The history of Leningrad

Saint Petersburg, Russia
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The history of Leningrad
It is easy to understand why there are WWII monuments all over Russia when you learn about the blockade of Leningrad. For almost 900 days St Petersburg (back then Leningrad) was surrounded by Nazis. They barely had any food, were constantly bombed, and ve...
It is easy to understand why there are WWII monuments all over Russia when you learn about the blockade of Leningrad. For almost 900 days St Petersburg (back then Leningrad) was surrounded by Nazis. They barely had any food, were constantly bombed, and very poor sanitation led to disease. Things were so bad that more citizens died in Leningrad alone died than all the British and American soldiers put together. It has been interesting to see all the brides and grooms taking pictures at all the WWII monuments we've seen. It is a nice way to memorialize the war that affected everyone in Russia.
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Details
Entertainment
Mariinskiy Teatr
We bought cheap seats for an opera, and a couple minutes before starting they told the top balcony we were welcome to claim any open seats in front. The also translated the entire opera in English!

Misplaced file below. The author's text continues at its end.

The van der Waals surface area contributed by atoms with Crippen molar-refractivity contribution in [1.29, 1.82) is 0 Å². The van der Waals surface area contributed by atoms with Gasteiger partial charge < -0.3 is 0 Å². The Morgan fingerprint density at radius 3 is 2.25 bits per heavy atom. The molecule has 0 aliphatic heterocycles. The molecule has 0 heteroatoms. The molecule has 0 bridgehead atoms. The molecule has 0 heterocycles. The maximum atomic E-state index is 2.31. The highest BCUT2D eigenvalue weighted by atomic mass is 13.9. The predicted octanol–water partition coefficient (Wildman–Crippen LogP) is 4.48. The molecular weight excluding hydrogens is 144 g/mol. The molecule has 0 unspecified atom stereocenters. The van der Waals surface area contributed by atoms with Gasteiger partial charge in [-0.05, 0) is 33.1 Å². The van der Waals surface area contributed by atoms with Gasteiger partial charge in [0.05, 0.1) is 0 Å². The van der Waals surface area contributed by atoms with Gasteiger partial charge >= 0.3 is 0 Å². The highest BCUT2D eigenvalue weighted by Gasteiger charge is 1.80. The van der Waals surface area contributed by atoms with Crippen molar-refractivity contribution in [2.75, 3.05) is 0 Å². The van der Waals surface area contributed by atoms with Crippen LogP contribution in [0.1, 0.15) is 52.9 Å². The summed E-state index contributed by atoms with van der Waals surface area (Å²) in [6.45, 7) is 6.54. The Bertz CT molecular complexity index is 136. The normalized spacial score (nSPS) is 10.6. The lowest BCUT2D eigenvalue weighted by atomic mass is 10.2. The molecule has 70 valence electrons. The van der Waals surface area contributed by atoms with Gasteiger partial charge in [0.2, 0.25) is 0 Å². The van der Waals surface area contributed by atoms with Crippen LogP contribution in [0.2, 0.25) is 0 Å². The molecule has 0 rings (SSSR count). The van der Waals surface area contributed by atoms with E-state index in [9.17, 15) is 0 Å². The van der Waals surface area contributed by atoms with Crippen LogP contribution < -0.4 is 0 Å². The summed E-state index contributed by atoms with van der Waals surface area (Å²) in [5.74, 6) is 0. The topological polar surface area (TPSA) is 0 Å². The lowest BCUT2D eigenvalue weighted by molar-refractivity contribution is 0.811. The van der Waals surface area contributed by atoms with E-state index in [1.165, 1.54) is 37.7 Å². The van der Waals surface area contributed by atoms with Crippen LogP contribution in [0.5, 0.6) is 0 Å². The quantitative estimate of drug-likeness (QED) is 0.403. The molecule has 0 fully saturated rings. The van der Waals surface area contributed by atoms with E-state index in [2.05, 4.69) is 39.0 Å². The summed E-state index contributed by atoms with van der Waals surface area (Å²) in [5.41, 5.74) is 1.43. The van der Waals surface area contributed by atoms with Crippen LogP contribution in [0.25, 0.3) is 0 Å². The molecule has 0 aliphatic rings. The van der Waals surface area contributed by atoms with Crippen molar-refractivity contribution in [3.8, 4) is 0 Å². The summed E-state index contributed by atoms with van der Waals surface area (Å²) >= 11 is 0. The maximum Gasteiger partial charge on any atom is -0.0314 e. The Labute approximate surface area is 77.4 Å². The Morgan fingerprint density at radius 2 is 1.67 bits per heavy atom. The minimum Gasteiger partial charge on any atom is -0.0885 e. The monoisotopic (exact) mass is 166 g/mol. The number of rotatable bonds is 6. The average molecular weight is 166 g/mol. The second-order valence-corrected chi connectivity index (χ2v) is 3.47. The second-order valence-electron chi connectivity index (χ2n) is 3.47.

Hotels
Hostel Friends Life
Very nicely laid out with lots of space, pleanty of toilets an showers, wifi, a big common room with computers, and a kitchen. Our room even had a TV with the BBC.
Points of interest
State Hermitage Museum
Catherine the Great liked the original Raphael's Loggia in Vatican City so much that she sent many painters there for 7 years to copy the entire thing. (Tons of other art too.)
Yelagin Island
A pedestrian-only island-park that included many hand-dug lakes and a palace
Savior on the Spilled Blood
Built where Tsar Alexander II was assassinated, it is one of the few churches that looks Russian in St Petersburg; most of the others were designed by Italian architects.
Muzey S. M. Kirova
The largest museum devoted to a single Soviet figure other than Lenin, Kirov's cushy home has been preserved since he was assassinated as Leningrad Party Secretary in 1934, plus his office was moved into a room next door. He really liked to hunt: there were more mounted animals than there were Stalin portraits. I thought this might be a mothballed Soviet relic as was the Kirov house we saw in Novosibirsk, but it seems actually quite well attended by Russians.
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